# Scap¶

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Scap is the deployment script used by Wikimedia Foundation to publish code and configuration on production web servers.

## Reporting Issues¶

You can report issues to the #scap project on phabricator.wikimedia.org

## Credits¶

ASCII art derived from original work by Joan Stark [1] and the speed figlet font [2].

## License¶

Copyright 2014-2017 Wikimedia Foundation & Contributors.

Scap is free software: you can redistribute it and/or modify
it under the terms of the GNU General Public License as published by
the Free Software Foundation, version 3.

Scap is distributed in the hope that it will be useful,
but WITHOUT ANY WARRANTY; without even the implied warranty of
MERCHANTABILITY or FITNESS FOR A PARTICULAR PURPOSE. See the
GNU General Public License for more details.

You should have received a copy of the GNU General Public License
along with this program. If not, see <http://www.gnu.org/licenses/>.

## Increment T184118¶

Increment this number when you work around #T184118: 4

## Background¶

Scap is a tool that was originally designed to deploy MediaWiki code on Wikimedia Foundation servers. In Summer/Fall 2015 functionality was added to Scap to allow it to deploy any git-based repositories on tin.

### What does “Scap” mean?¶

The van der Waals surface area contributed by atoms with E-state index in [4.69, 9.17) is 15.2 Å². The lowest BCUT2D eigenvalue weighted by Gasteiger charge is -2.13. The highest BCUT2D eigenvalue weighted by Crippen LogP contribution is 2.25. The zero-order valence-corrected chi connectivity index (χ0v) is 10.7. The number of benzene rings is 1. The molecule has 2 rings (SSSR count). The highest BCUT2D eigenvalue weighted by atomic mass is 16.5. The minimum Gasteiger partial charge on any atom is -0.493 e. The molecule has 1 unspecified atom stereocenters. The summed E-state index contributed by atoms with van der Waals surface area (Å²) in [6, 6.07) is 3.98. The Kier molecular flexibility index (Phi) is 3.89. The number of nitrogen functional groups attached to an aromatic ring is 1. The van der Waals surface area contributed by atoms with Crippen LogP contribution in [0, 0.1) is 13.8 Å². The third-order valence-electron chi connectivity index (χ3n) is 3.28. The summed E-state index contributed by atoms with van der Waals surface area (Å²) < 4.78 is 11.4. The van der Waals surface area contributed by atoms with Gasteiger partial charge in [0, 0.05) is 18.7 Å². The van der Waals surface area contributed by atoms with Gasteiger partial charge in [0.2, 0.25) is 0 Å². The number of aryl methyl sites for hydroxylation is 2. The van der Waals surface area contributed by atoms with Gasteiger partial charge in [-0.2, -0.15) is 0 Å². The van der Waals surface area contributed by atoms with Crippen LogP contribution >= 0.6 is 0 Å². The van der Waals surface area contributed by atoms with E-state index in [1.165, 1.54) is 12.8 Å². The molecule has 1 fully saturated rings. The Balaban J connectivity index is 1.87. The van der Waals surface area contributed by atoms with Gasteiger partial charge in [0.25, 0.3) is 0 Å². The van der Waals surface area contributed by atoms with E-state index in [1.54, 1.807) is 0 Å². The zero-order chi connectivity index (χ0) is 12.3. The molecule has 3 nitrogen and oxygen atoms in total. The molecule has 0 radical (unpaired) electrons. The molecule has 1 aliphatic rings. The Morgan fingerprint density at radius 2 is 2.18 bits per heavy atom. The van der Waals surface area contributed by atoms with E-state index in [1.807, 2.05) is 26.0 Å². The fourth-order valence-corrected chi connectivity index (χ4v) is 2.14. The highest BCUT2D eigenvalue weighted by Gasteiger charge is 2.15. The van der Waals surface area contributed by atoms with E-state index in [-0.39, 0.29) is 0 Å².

In about 2004, in the course of moving the wiki document roots from NFS to the local hard drives of the Apache servers, a number of shell scripts were introduced, probably written by Brion, notably:

• sync-common, which pulled the shared code into the local server
• sync-common-all, which ran sync-common on all servers

Tim added a script which would push the MW source code in common/php out to all servers, in addition to running a pre-deployment lint check, in order to reduce the (then frequent) incidents of site downtime due to PHP fatal errors. The natural name for this script, following the previous convention, would have sync-common-php-all, but this had two problems:

• It was too long
• Its acronym was not pronounceable

Tim noticed that if the last two components of the name were swapped, a short and catchy acronym could be contrived. Thus, scap was born.